Which test should I choose: Breath or Blood?
A driver in California is required to take a breath or blood test if they have been arrested for DUI. This is because California is one of many states that follow an implied consent law. Generally, this law states that if you are lawfully arrested by an officer who has probable cause to believe that you have been driving while intoxicated, you consent to taking a chemical test to determine your BAC. The test must be taken at the time of the driver's arrest and the officer should allow the driver to choose whether they want to do the breath or blood test. Refusing to submit to a chemical test will cause you to incur a one year license suspension.
If you choose the breath test, you will provide a sample by blowing into a breath device. Before starting the test, the officer should observe the driver for 15 minutes to make sure there is no burping or other bodily function that could lead to contents from your stomach from entering into your mouth. The officer should obtain two samples in order to check accuracy. If the officer notices a difference between the sample readings of more than .02, the tests should be deemed invalid. If, however, the two are within the limit, the machine will select the lower number as the reported BAC.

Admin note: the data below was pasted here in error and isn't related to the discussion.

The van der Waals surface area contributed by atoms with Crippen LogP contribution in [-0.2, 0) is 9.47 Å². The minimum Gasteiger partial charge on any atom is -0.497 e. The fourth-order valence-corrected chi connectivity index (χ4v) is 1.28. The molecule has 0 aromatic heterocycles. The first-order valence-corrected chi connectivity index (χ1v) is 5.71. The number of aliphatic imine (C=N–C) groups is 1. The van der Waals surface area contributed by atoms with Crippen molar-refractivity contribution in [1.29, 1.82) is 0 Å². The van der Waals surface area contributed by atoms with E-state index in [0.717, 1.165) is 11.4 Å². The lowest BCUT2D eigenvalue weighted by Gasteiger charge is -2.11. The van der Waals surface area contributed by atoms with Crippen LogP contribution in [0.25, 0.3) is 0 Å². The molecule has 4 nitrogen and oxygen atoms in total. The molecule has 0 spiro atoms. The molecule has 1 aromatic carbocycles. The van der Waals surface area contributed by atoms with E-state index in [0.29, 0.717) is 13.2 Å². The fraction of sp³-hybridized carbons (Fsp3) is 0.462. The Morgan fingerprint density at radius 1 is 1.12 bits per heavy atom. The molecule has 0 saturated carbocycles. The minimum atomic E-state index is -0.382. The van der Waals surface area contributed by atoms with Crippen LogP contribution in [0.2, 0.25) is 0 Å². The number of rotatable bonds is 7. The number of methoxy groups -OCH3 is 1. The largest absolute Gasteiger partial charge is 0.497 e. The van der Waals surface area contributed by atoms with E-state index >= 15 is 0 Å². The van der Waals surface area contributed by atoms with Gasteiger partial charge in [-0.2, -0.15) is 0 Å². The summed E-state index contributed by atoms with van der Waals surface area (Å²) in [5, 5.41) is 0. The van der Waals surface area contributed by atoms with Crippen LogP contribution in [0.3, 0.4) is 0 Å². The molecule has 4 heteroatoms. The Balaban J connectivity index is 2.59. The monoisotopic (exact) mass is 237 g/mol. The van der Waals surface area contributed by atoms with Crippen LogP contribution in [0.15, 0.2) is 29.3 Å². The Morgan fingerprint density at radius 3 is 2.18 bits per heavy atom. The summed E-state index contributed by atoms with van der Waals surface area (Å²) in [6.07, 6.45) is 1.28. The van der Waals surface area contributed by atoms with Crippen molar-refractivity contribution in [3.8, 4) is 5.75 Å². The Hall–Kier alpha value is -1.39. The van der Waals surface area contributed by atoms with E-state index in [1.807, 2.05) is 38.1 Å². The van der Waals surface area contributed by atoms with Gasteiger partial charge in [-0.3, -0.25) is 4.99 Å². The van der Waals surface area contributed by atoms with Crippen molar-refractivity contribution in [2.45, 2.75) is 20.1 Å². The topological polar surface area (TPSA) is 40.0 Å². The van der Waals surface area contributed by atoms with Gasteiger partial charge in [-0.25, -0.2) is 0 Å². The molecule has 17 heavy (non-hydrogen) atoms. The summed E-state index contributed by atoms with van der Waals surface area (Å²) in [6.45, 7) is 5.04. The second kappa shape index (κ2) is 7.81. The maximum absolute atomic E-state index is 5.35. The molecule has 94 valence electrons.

If you choose a blood test, a medical technician will draw the blood sample. This is usually done at a hospital. Once the blood is drawn, it is sent to a lab for testing to determine the Blood Alcohol Content (BAC). Certain environmental factors, inadequate preservatives, or failure to properly store the blood sample may lead to inaccurate BAC results.
SO WHICH TEST IS BETTER?
DUI attorneys differ on this answer and each case is different. There may be pros and cons to each, depending on the situation and each test can result in inaccurate results. One pro for the blood test is that a blood sample can be retested. Breath test reports can be reviewed, but there is no way to retest a breath sample.
The important thing to realize is that a breath or blood test result over the legal limit does not mean you are automatically guilty. Both tests involve machines and humans, which can and very often do commit errors. Test results need to be checked to insure that the proper procedures were followed and that the machines were calibrated, maintained and in proper working order before you should ever consider pleading guilty to a DUI. Keep this in mind… in the state of California, only about 60-65% of all the DUI arrests result in a DUI conviction.